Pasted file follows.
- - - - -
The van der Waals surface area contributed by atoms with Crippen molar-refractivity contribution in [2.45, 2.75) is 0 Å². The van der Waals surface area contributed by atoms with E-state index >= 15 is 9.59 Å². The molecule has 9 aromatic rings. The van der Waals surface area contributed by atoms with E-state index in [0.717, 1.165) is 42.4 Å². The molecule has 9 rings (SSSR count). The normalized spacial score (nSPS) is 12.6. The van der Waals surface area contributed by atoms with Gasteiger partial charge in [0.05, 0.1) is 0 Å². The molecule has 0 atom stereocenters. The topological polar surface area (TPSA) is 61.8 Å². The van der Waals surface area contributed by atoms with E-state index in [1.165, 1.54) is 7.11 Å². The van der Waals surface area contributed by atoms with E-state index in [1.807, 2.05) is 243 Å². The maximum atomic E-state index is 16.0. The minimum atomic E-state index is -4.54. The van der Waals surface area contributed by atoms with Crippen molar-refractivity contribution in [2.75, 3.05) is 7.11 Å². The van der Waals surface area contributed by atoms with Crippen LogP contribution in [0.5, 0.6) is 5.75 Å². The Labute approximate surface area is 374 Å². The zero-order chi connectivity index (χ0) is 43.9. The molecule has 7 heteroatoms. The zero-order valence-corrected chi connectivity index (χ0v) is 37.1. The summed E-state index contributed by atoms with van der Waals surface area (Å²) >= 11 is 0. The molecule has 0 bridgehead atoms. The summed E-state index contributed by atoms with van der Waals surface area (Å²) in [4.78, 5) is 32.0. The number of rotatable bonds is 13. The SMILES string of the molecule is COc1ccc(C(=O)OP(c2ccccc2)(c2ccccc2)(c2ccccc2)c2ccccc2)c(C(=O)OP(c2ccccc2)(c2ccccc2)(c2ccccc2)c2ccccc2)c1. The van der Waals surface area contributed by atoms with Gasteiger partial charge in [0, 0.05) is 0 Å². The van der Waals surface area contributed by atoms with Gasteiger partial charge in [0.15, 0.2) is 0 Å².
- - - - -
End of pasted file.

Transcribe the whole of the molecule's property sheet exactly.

The van der Waals surface area contributed by atoms with Crippen molar-refractivity contribution in [2.45, 2.75) is 0 Å². The van der Waals surface area contributed by atoms with E-state index >= 15 is 9.59 Å². The molecule has 9 aromatic rings. The van der Waals surface area contributed by atoms with E-state index in [0.717, 1.165) is 42.4 Å². The molecule has 9 rings (SSSR count). The normalized spacial score (nSPS) is 12.6. The van der Waals surface area contributed by atoms with Gasteiger partial charge in [0.05, 0.1) is 0 Å². The molecule has 0 atom stereocenters. The topological polar surface area (TPSA) is 61.8 Å². The van der Waals surface area contributed by atoms with E-state index in [1.165, 1.54) is 7.11 Å². The van der Waals surface area contributed by atoms with E-state index in [1.807, 2.05) is 243 Å². The maximum atomic E-state index is 16.0. The minimum atomic E-state index is -4.54. The van der Waals surface area contributed by atoms with Crippen molar-refractivity contribution in [2.75, 3.05) is 7.11 Å². The van der Waals surface area contributed by atoms with Crippen LogP contribution in [0.5, 0.6) is 5.75 Å². The Labute approximate surface area is 374 Å². The zero-order chi connectivity index (χ0) is 43.9. The molecule has 7 heteroatoms. The zero-order valence-corrected chi connectivity index (χ0v) is 37.1. The summed E-state index contributed by atoms with van der Waals surface area (Å²) >= 11 is 0. The molecule has 0 bridgehead atoms. The summed E-state index contributed by atoms with van der Waals surface area (Å²) in [4.78, 5) is 32.0. The number of rotatable bonds is 13. The SMILES string of the molecule is COc1ccc(C(=O)OP(c2ccccc2)(c2ccccc2)(c2ccccc2)c2ccccc2)c(C(=O)OP(c2ccccc2)(c2ccccc2)(c2ccccc2)c2ccccc2)c1. The van der Waals surface area contributed by atoms with Gasteiger partial charge in [0, 0.05) is 0 Å². The van der Waals surface area contributed by atoms with Gasteiger partial charge in [0.15, 0.2) is 0 Å².